Larry D. Wallace
Drug Enforcement Administration Special Agent Larry D. Wallace, of the Tokyo District Office, died December 19, 1975, at the Naval Regional Medical Center in Guam from gunshot wounds received during an undercover drug investigation. He was 32 years of age at the time of his death. Assigned to the DEA office in Tokyo, Special Agent Wallace was on assignment in Guam working undercover on a group of heroin traffickers. Entrenching himself in the organization for three months, he planned to meet with Francisco Guerrero, the main target, one more time before a search warrant was to be executed at his residence. Special Agent Wallace met the target in a dark parking lot and was informed by Guerrero that the heroin was stored in a home ten minutes away. At that time, Special Agent Wallace signaled Special Agent Frank A. Quintal and several Guam Police officials to arrest Guerrero. The suspect was handcuffed and placed in the vehicle with Agents Wallace and Quintal and then was driven in the direction of the home. En route, Guerrero was able to retrieve a concealed .38 caliber revolver and shot Special Agent Quintal twice. The second bullet went through Agent Quintal’s right arm and struck Special Agent Wallace in the head. Guerrero fired one more time, again striking Special Agent Quintal. Guererro was subsequently subdued by Special Agent Quintal. Special Agent Wallace died later that day at the hospital. Special Agent Wallace joined the Bureau of Narcotics and Dangerous Drugs in October 1970 as a Special Agent in the Seattle Regional Office. In 1974 he was assigned to the Tokyo District Office in Japan. Before joining DEA, Special Agent Wallace was in charge of a shipboard public affairs office in the Navy and taught English in Tokyo. Special Agent Wallace was also honored at a police memorial dedicated to all law enforcement officers who have died in the line of duty in Guam. He is survived by two sons, Ken and Mori, and a loving wife, Ritsuko.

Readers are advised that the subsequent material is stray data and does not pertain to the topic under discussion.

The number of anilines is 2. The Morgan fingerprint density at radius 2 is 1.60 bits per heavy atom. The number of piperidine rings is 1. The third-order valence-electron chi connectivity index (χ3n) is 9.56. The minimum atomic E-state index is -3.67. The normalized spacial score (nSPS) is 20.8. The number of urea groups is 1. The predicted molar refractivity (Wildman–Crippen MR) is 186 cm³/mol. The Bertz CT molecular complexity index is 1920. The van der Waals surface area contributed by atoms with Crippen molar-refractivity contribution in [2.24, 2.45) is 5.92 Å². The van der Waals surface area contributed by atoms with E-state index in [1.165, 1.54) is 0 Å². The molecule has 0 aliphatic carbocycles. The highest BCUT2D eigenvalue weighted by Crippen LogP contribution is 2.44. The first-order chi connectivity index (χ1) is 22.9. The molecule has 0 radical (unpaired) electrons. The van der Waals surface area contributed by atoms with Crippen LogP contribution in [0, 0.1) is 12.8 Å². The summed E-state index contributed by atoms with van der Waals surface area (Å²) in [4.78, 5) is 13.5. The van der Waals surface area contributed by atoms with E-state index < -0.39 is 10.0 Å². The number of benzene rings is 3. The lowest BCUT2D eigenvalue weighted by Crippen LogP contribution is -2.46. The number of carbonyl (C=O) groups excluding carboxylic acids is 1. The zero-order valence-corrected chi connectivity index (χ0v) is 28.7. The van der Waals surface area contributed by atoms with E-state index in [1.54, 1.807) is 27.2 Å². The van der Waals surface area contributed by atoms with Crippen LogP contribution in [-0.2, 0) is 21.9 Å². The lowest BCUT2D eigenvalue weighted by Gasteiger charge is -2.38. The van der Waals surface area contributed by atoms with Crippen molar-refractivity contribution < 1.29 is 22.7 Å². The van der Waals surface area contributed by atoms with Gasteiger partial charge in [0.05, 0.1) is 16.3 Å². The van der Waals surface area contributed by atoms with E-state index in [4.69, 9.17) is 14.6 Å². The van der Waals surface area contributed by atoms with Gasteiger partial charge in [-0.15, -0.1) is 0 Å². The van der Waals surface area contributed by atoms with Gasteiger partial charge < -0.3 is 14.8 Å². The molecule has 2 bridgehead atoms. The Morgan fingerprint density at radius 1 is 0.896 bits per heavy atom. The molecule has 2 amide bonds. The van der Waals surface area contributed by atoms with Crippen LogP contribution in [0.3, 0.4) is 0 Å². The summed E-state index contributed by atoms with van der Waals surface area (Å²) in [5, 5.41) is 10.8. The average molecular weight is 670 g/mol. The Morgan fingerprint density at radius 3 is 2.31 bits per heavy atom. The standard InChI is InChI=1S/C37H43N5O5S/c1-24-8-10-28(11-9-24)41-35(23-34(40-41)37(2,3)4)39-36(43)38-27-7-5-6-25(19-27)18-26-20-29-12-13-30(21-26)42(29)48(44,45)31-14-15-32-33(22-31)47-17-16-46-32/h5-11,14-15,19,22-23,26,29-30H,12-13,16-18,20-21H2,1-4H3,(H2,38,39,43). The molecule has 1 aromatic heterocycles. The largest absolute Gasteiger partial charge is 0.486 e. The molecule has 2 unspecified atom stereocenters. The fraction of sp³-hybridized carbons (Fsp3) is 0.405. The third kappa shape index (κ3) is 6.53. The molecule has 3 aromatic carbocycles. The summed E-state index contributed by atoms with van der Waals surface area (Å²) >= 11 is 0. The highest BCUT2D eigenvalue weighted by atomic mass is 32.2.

Comments about Larry D. Wallace
I clearly remember the night when this tragic event took place. I have often thought of Larry and Frank, brave unselfish men that placed themselves in harms way. I didn't know Larry well, but I did Frank, Paulett and his handsome young boys. I am humbled by the men and women that meet the challange for me, my family and the people who don't have a clue. Larry who gave all for something he believed in, my thoughts and prayers go out to both of their famlies. — Terry D Sielken